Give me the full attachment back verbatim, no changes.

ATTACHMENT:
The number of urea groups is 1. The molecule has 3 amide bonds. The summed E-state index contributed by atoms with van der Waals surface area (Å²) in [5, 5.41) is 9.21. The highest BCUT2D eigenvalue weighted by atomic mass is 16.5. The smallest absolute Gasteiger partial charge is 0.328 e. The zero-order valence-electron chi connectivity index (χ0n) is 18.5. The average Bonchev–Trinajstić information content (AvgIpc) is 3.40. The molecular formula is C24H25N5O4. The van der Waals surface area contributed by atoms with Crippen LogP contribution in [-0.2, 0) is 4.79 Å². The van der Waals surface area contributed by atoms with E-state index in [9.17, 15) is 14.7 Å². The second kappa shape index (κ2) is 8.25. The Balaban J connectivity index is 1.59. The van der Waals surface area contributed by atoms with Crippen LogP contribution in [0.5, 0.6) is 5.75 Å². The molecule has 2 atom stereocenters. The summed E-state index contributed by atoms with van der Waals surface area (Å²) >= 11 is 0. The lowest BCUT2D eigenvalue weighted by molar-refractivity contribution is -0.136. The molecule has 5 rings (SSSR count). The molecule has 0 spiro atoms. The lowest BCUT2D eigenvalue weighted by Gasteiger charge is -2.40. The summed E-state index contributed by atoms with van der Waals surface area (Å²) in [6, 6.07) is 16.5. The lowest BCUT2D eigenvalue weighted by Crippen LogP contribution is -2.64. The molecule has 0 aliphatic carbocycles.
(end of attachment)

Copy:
The number of urea groups is 1. The molecule has 3 amide bonds. The summed E-state index contributed by atoms with van der Waals surface area (Å²) in [5, 5.41) is 9.21. The highest BCUT2D eigenvalue weighted by atomic mass is 16.5. The smallest absolute Gasteiger partial charge is 0.328 e. The zero-order valence-electron chi connectivity index (χ0n) is 18.5. The average Bonchev–Trinajstić information content (AvgIpc) is 3.40. The molecular formula is C24H25N5O4. The van der Waals surface area contributed by atoms with Crippen LogP contribution in [-0.2, 0) is 4.79 Å². The van der Waals surface area contributed by atoms with E-state index in [9.17, 15) is 14.7 Å². The second kappa shape index (κ2) is 8.25. The Balaban J connectivity index is 1.59. The van der Waals surface area contributed by atoms with Crippen LogP contribution in [0.5, 0.6) is 5.75 Å². The molecule has 2 atom stereocenters. The summed E-state index contributed by atoms with van der Waals surface area (Å²) >= 11 is 0. The lowest BCUT2D eigenvalue weighted by molar-refractivity contribution is -0.136. The molecule has 5 rings (SSSR count). The molecule has 0 spiro atoms. The lowest BCUT2D eigenvalue weighted by Gasteiger charge is -2.40. The summed E-state index contributed by atoms with van der Waals surface area (Å²) in [6, 6.07) is 16.5. The lowest BCUT2D eigenvalue weighted by Crippen LogP contribution is -2.64. The molecule has 0 aliphatic carbocycles.